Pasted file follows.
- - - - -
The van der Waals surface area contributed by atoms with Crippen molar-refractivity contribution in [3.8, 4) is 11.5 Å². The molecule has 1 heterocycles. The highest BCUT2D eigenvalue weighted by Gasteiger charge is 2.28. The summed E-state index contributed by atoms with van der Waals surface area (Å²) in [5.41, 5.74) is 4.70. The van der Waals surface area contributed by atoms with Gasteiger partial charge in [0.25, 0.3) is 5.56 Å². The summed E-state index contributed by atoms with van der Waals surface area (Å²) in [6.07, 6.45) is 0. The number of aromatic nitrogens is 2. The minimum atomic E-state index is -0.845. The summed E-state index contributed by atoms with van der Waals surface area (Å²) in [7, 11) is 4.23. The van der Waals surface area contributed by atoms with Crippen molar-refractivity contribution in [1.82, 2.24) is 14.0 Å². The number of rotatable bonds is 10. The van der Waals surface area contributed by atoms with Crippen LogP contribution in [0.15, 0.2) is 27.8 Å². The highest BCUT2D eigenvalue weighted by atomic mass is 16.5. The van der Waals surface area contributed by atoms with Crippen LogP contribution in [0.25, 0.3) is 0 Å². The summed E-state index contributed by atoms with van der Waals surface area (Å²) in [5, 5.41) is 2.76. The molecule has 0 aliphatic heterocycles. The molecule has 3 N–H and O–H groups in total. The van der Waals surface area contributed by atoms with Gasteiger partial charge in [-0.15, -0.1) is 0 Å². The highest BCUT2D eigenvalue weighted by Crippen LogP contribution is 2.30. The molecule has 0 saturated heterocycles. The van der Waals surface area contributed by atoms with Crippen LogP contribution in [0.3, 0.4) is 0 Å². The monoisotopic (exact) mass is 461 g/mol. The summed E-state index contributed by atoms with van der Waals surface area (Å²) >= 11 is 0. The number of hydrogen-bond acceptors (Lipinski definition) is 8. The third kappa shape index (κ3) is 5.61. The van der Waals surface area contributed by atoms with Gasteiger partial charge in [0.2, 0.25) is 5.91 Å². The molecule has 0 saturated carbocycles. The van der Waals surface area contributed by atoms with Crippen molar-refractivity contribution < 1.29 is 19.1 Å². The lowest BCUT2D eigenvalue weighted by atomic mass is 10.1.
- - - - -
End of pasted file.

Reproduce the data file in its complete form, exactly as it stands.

The van der Waals surface area contributed by atoms with Crippen molar-refractivity contribution in [3.8, 4) is 11.5 Å². The molecule has 1 heterocycles. The highest BCUT2D eigenvalue weighted by Gasteiger charge is 2.28. The summed E-state index contributed by atoms with van der Waals surface area (Å²) in [5.41, 5.74) is 4.70. The van der Waals surface area contributed by atoms with Gasteiger partial charge in [0.25, 0.3) is 5.56 Å². The summed E-state index contributed by atoms with van der Waals surface area (Å²) in [6.07, 6.45) is 0. The number of aromatic nitrogens is 2. The minimum atomic E-state index is -0.845. The summed E-state index contributed by atoms with van der Waals surface area (Å²) in [7, 11) is 4.23. The van der Waals surface area contributed by atoms with Crippen molar-refractivity contribution in [1.82, 2.24) is 14.0 Å². The number of rotatable bonds is 10. The van der Waals surface area contributed by atoms with Crippen LogP contribution in [0.15, 0.2) is 27.8 Å². The highest BCUT2D eigenvalue weighted by atomic mass is 16.5. The van der Waals surface area contributed by atoms with Crippen LogP contribution in [0.25, 0.3) is 0 Å². The summed E-state index contributed by atoms with van der Waals surface area (Å²) in [5, 5.41) is 2.76. The molecule has 0 aliphatic heterocycles. The molecule has 3 N–H and O–H groups in total. The van der Waals surface area contributed by atoms with Gasteiger partial charge in [-0.15, -0.1) is 0 Å². The highest BCUT2D eigenvalue weighted by Crippen LogP contribution is 2.30. The molecule has 0 saturated heterocycles. The van der Waals surface area contributed by atoms with Crippen LogP contribution in [0.3, 0.4) is 0 Å². The monoisotopic (exact) mass is 461 g/mol. The summed E-state index contributed by atoms with van der Waals surface area (Å²) >= 11 is 0. The number of hydrogen-bond acceptors (Lipinski definition) is 8. The third kappa shape index (κ3) is 5.61. The van der Waals surface area contributed by atoms with Gasteiger partial charge in [0.2, 0.25) is 5.91 Å². The molecule has 0 saturated carbocycles. The van der Waals surface area contributed by atoms with Crippen molar-refractivity contribution < 1.29 is 19.1 Å². The lowest BCUT2D eigenvalue weighted by atomic mass is 10.1.